Alternatively, it is said that the original inhabitants of the island, used to worship dogs, mummified them and treated dogs as holy animals. The ancient Greeks knew about a people, living far to the west, who are the "dog-headed ones", who worshipped dogs on an island; some hypothesize that the Canary Islands dog-worship and the ancient Egyptian cult of the dog-headed god, Anubis are connected but there is no explanation given as to which one was first. Other theories speculate that the name comes from the Nukkari Berber tribe living in the Moroccan Atlas, named in Roman sources as Canarii, though Pliny again mentions the relation of this term with dogs; the connection to dogs is retained in their depiction on the islands' coat-of-arms. It is considered that the aborigines of Gran Canaria called themselves "Canarios", it is possible that after being conquered, this name was used in plural in Spanish, i.e. as to refer to all of the islands as the Canarii-as. What is certain is that the name of the islands does not derive from the canary bird.
Tenerife is the largest and most populous island of the archipelago. Gran Canaria, with 865,070 inhabitants, is both the Canary Islands' second most populous island, the third most populous one in Spain after Majorca; the island of Fuerteventura is the second largest in the archipelago and located 100 km from the African coast. The islands form the Macaronesia ecoregion with the Azores, Cape Verde and the Savage Isles; the Canary Islands is the largest and most populated archipelago of the Macaronesia region. The archipelago consists of seven large and several smaller islands, all of which are volcanic in origin. According to the position of the islands with respect to the north-east trade winds, the climate can be mild and wet or dry. Several native species form laurisilva forests; as a consequence, the individual islands in the Canary archipelago tend to have distinct microclimates. Those islands such as El Hierro, La Palma and La Gomera lying to the west of the archipelago have a climate, influenced by the m
A romería or romaria is a type of yearly, short distance Roman Catholic religious pilgrimage practiced in the Iberian Peninsula and countries colonized by Spain and Portugal. The term comes from romero/romeiro; the travelling can be done in cars, floats, on horseback or on foot, its destination is a sanctuary or hermitage consecrated to a religious figure honored in that day's feast. Besides attending religious services and processions, the pilgrims may engage in social events like singing and dancing. One of the most famous examples of a pilgrimage is that of Nuestra Señora del Rocío, in which the faithful move to the Sanctuary of the Virgen del Rocío in the village of the Rocío, in Almonte, Huelva; the Romeria of Sant John of the Mountain, celebrated in Miranda de Ebro, is the second most important romeria in Spain behind El Rocío with more than 25,000 romeros. Another one of the most representative examples is the Romería de la Virgen de la Cabeza, considered the oldest pilgrimages of Spain, consists of the displacement of the travellers coming from all over the country to the Sanctuary of the Virgen de la Cabeza, through 33 km of Andújar, in the heart of Sierra de Andujar natural park.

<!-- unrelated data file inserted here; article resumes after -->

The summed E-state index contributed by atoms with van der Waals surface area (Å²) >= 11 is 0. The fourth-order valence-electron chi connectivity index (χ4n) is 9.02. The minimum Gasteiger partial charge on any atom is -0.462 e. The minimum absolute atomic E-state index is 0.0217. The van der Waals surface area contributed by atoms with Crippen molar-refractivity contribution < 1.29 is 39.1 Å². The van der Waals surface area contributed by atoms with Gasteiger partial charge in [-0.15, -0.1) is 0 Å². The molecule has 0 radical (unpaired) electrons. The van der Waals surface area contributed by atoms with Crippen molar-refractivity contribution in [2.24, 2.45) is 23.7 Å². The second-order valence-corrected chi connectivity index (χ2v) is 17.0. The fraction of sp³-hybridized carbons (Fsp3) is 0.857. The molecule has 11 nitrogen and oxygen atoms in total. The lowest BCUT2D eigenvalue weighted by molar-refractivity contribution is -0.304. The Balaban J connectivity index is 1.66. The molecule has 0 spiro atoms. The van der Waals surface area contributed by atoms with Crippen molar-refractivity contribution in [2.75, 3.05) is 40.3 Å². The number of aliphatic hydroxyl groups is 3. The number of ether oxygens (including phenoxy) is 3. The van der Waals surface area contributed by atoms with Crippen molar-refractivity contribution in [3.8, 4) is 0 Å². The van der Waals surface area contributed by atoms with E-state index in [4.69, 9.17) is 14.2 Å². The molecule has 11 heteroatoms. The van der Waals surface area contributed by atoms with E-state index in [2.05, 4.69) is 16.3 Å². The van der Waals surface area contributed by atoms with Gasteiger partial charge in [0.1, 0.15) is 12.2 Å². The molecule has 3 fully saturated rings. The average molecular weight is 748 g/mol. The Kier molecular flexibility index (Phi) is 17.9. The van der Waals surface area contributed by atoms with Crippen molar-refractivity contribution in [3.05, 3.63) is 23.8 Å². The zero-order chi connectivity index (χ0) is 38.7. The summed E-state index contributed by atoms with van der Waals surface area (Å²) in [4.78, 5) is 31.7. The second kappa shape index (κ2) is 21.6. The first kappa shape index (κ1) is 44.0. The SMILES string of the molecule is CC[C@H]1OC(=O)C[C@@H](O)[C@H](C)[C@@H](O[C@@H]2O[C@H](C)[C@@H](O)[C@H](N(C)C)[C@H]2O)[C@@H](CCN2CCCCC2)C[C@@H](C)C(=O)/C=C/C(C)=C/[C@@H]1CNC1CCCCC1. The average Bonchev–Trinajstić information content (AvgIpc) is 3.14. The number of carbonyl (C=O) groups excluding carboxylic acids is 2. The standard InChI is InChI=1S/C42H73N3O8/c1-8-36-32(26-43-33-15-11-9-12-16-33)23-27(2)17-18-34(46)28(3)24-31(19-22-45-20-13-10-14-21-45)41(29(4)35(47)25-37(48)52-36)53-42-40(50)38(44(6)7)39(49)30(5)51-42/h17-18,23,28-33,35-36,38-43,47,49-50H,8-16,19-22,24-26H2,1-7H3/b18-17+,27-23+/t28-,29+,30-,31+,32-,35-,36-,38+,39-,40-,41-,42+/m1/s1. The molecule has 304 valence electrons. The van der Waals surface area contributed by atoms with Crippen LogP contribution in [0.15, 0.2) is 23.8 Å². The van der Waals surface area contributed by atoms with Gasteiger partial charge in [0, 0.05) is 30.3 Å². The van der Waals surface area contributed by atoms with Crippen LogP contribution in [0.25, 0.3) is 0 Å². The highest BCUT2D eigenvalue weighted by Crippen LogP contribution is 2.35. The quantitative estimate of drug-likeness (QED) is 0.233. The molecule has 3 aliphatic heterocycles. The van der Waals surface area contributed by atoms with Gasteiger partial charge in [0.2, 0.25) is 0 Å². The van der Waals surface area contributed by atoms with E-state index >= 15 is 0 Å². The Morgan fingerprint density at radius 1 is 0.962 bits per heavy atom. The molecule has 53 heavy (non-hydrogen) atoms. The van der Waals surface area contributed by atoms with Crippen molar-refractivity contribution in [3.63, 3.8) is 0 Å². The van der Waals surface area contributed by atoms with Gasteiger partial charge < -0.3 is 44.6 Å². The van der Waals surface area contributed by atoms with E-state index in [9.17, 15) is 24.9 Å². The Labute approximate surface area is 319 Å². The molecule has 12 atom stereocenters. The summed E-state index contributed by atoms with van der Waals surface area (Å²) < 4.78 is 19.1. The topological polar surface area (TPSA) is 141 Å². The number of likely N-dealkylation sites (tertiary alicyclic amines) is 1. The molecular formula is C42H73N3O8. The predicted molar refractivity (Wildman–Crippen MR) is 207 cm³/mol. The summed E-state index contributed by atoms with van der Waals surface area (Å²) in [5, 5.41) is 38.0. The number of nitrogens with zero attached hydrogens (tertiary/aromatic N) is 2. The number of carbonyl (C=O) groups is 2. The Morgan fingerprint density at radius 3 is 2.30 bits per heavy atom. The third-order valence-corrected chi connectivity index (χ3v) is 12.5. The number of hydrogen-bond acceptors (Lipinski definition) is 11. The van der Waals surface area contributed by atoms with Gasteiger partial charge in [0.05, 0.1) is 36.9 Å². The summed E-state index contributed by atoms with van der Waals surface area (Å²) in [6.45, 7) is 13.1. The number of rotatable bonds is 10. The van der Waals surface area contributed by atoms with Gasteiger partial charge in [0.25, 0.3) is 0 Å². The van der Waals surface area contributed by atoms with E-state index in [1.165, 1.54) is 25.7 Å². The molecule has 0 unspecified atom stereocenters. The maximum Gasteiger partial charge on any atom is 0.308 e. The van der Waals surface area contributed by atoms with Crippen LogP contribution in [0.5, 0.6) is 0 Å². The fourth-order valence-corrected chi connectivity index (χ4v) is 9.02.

This celebration is considered of national tourist interest. The Romería de la Virgin de Navahonda, celebrated in spring in the Madrilenian municipality of Robledo de Chavela is representative of this tradition. There are pilgrimages in the Canary Islands. An example is La Romería de Santiago Apostol, in Gáldar. Instead of focusing on Jesus, the floats praise the Virgin Mary with pictures and statues. In Mexico, pilgrims walk to the Our Lady of Zapopan, which this considered the third most important peregrination in the country, after the one of the Virgin of Guadalupe, the Virgin of San Juan de los Lagos; the Pilgrimage of the Virgin of Zapopan consists of a route 8 km in length, from the Guadalajara Cathedral to the Basilica of Our Lady of Zapopan. It is made every 12 October, figure of the virgin goes accompanied by more than 3,000,000 people. In Costa Rica, it is traditional to make a pilgrimage to Cartago on 2 August to make requests and give thanks to the Virgen de los Ángeles, nicknamed la Negrita due to the dark green color of the statue representing her.
People all over the country and other Central American countries participate on foot or horseback. In 2009, due to AH1N1 spreading risks, it was cancelled, but the statue was taken on a tour to cities instead. Romeria de El Rocío - Hda. de Las Americas de Nstra. Sra. del Rocío